Promoting patient safety while reducing medical errors continues to be the top reason for implementing information technology while a lack of financial and staffing resources continues to be the most significant barrier to implementation, according to the 18th annual Healthcare Information and Management Systems Society leadership survey
Among the 360 healthcare IT leaders surveyed, 54% said reducing errors and promoting safety was their top IT priority in 2007, which is up from 50% in 2006. Next on the list was replacing or upgrading inpatient clinical systems at 48%, up from 29% last year. Added to the list of priorities this year was "business continuity and disaster recovery," which was named by 35% of the respondents as a priority.
The lack of adequate financial support was named the top barrier to IT implementation for the seventh-straight year. This was named by 20% of the respondents, compared with 18% in 2006. This was followed by lack of staffing, at 16% compared with 17% last year; and "vendors' inability to effectively deliver a product or service to satisfaction," at 15% up from 12% last year.
Barely on the radar screen were two areas the federal government has been focused on: a lack of common data standards, named by only 2% of respondents as a significant barrier; and "laws prohibiting data sharing (such as Stark)," which was named as a significant barrier by less than 1% of the respondents.
HIMSS President and Chief Executive Officer Stephen Lieber said during a news conference that the members of his organization had encouraged the federal government to reform Stark and maybe it was just too early to measure the effect of these efforts or that organizations haven't "aggressively" taken advantage of new opportunities that are now available.
"It's not necessarily a wrong place for government to focus," Lieber said. "I don't think we've seen the impact yet."
Privacy and security concerns are definitely on the public's mind these days, and, among those surveyed, 18% reported experiencing a security breach within the past six months. Also, internal breaches of security were named as the top data security concern by 57% of the respondents. In response to security concerns, 70% projected they were most likely to implement disaster-recovery technologies; 69% would use firewalls; 68%, user access controls; and 64% mentioned both the use of audit logs and single sign-ons as possible security measures.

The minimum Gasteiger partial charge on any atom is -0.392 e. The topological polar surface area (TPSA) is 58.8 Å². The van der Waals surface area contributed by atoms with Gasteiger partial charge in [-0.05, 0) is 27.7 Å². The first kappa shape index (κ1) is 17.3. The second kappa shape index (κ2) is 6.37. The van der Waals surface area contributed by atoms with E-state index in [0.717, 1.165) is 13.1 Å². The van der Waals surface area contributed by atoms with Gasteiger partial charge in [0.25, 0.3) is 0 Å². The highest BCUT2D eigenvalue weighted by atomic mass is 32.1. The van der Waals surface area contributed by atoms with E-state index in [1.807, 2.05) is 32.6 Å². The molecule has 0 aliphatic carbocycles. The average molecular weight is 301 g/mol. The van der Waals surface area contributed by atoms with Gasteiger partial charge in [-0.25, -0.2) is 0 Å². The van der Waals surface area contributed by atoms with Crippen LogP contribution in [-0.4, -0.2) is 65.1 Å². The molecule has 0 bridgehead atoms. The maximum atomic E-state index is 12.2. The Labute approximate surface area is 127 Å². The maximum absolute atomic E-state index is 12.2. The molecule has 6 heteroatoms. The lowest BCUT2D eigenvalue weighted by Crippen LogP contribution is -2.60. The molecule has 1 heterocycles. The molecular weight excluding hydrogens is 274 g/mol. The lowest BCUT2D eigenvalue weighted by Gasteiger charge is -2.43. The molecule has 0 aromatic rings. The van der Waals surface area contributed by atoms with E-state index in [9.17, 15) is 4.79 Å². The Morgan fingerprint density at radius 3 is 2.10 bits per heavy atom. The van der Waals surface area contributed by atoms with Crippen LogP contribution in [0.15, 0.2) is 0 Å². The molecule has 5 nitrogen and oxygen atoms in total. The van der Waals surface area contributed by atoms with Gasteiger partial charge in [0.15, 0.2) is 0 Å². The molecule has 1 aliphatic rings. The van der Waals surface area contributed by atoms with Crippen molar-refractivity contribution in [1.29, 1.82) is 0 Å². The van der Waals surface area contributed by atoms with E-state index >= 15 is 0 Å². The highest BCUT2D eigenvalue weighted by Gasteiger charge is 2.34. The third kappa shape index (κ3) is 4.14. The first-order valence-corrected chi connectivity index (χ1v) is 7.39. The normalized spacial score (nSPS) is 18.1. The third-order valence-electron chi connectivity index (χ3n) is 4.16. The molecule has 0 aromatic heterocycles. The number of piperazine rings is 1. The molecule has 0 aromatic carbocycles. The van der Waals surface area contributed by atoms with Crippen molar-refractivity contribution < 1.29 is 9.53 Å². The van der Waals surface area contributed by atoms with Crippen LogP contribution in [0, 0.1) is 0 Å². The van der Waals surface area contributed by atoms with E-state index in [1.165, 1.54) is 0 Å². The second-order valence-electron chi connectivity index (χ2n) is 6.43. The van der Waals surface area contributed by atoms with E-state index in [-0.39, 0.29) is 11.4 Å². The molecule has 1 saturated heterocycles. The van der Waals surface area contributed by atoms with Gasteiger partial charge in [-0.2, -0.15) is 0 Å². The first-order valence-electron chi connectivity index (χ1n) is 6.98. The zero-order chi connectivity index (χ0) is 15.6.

HIMSS Board Chairman George Hickman noted "it's clear that providers will be adopting multiple measures."
The survey also recorded a decline in satisfaction with vendor performance. Last year, 8% of respondents said they were "very satisfied" with the performance of their IT vendors. This year, that figure was 0%. The number of "satisfied" respondents fell to 60% from 70%; "neutral" grew to 26% from 18%; "dissatisfied" grew to 14% from 4%; but "very dissatisfied" fell to 0% from 1%.
Hickman speculated that this may be a result of higher expectations coupled with the lack of "turnkey" products that are instantly ready to use, as well as the "creative tension" between vendors' marketing and delivery divisions with one side driving up business while the other struggles to keep up.
The survey also asked organizations to describe the status of their IT implementation, and 32% said they had a "fully operational system." This is up from 24% in 2006 and 18% in 2005.
"Installation begun" was the description used by 37% of the respondents, compared with 36% in 2006 and 42% in 2005.
HIMSS Analytics Director of Research Jennifer Horowitz noted as "a sign of progress" how the number of respondents answering "no plans yet" had dropped by more than 50% over the past three years. This year, 8% of respondents gave that answer compared with 12% in 2006 and 17% in 2005.
Among the survey participants, 37% said they worked for a healthcare system, 33% worked for a stand-alone hospital, and 16% said they worked at a hospital that was part of a multihospital system. The rest were split between ambulatory physician offices, long-term-care facilities, home health services, and mental/behavioral health operations.
The top title used by the respondents was "corporate chief information officer," at 41%. This was followed by "department head" at 19% and "facility CIO" at 16%. Only 1% had the title of "chief medical information officer."
What do you think? Write us with your comments at firstname.lastname@example.org. Please include your name, title and hometown.